Palo Alto woman charged with arson in Fawn fire in Shasta County

A close-up of a woman charged with arson.
Arson charges have been filed against Alexandra Souverneva in the Fawn fire in Shasta County.
(Douglas County Sheriff’s Office)

A Palo Alto woman has been charged with arson for allegedly sparking the Fawn fire burning in Shasta County, officials announced Friday.

Alexandra Souverneva, 30, was arrested Wednesday after the fire ignited in the Mountain Gate area near Redding. The fire grew quickly, fueled by dry timber and heavy winds, and by Friday it had seared through more than 5,850 acres and was only 10% contained.

Officials with the California Department of Forestry and Fire Protection said employees at a remote property near the fire’s origin reported a woman trespassing and “acting irrationally” in the area early Wednesday.


With fire season far from over and much of the state in a drought, officials are warning that this year’s fires could end up competing with last year’s record-breaking season.

Sept. 24, 2021

Hours later, when firefighters were already battling the burgeoning blaze, Souverneva “walked out of the brush near the fire line” and approached firefighters, telling them that she was dehydrated and in need of medical treatment.

A subsequent interview by Cal Fire law enforcement officers led them to believe she was responsible for causing the fire, the agency said. She was arrested and taken to the Shasta County Jail, where she remained in custody Friday.

Souverneva has been charged with one count of felony arson and an enhanced charge of committing arson during a state of emergency, which together could result in up to nine years in prison, Dist. Atty. Stephanie Bridgett said during a news conference Friday.

“However, the fire is obviously still burning and the investigation is still underway, and based on the final damages and outcome of that investigation, additional charges are likely,” Bridgett said, noting that Souverneva may be linked to additional fires in the county and state.

Crews on Friday were battling multiple large wildfires across California — including the Fawn fire, which has been linked to arson.

Sept. 24, 2021


In a written statement attached to the criminal complaint, Cal Fire officer Matt Alexander said Souverneva ignored the workers who told her she was trespassing on Wednesday and that she “continued walking east into the vegetation.” She was later found with CO2 cartridges and a working lighter. She told Alexander she was trying to get to Canada.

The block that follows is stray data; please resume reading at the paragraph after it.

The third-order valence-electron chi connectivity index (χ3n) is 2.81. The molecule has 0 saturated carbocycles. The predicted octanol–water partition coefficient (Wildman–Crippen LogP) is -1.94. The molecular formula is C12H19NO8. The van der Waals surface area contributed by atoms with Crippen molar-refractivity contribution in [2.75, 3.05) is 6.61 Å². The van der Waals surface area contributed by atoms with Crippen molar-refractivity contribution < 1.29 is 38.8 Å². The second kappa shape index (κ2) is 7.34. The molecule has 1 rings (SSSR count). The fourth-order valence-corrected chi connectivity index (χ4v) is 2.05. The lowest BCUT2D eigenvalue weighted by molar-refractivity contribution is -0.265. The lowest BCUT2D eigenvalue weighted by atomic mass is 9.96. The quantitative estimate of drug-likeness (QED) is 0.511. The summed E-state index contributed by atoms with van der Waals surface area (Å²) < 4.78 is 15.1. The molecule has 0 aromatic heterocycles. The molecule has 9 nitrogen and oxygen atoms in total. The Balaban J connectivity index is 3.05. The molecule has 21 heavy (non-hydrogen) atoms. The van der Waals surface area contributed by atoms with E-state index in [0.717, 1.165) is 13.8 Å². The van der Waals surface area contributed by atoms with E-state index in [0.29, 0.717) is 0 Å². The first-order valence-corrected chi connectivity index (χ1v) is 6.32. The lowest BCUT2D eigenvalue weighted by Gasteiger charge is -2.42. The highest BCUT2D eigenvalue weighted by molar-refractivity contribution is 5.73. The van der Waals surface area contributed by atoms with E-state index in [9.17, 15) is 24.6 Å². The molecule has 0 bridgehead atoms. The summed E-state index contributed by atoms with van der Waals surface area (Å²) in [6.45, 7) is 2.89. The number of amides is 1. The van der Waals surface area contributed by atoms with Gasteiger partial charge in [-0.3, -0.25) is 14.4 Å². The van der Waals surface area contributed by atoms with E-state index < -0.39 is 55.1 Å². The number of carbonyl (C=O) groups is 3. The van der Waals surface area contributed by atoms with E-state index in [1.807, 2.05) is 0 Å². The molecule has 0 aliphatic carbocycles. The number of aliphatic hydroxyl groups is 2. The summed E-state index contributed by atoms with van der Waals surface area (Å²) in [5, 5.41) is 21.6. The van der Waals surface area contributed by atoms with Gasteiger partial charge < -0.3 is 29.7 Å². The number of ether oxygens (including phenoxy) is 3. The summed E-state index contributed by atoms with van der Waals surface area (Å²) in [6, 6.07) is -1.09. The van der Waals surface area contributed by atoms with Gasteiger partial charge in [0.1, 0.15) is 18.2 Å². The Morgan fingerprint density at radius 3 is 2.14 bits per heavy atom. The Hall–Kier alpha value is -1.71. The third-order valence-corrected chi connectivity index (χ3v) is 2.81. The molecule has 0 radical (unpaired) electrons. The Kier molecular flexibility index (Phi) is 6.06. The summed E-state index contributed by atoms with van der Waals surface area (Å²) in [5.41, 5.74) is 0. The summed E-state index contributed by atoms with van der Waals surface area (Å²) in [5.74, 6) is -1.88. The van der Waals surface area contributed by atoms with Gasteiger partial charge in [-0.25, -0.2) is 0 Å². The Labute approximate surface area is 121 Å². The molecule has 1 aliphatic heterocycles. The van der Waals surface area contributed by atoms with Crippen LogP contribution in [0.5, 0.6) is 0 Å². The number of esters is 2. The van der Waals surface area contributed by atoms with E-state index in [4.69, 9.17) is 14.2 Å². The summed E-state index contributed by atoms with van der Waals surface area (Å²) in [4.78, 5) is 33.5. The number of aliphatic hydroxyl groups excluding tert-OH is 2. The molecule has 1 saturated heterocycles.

Fire officials have repeatedly warned that hot, dry conditions across the region have primed California’s forests for ignition and that a single spark can create a fire. More than 2.35 million acres have burned across the state this year.

“We still have a long way to go until the rains come,” Cal Fire battalion chief J.T. Zulliger said during the news conference. “We are still in critical fire danger and ... we ask the public to be extremely careful and cautious having to do with any kind of outside activity that may spark a fire.”

Souverneva is not the first person to face arson charges relating to wildfire in California this year. Zulliger said the Shasta-Trinity unit of Cal Fire has made 14 arson arrests, while there have been 103 arson arrests statewide.

In August, former college instructor Gary Maynard, 47, was arrested in connection with an “arson-setting spree” near the Dixie fire. Later that month, Viola Liu, 43, was charged with arson for allegedly sparking a fire near South Lake Tahoe.

Officials could not speak to specific motives for those charged with arson, but Zulliger noted that there does appear to be a pattern.

Gary Stephen Maynard, 47, has been charged with willfully starting the Ranch fire and has been linked to at least six other blazes.

Aug. 11, 2021

“It seems that we have a very small portion of the citizenry that does set fires,” he said.

An attorney for Souverneva could not be reached for comment. Social media profiles that appear to belong to her indicate that she may have a background in environmental chemistry.

As of Friday afternoon, more than 9,000 structures were threatened by the Fawn fire. At least 25 have already been destroyed.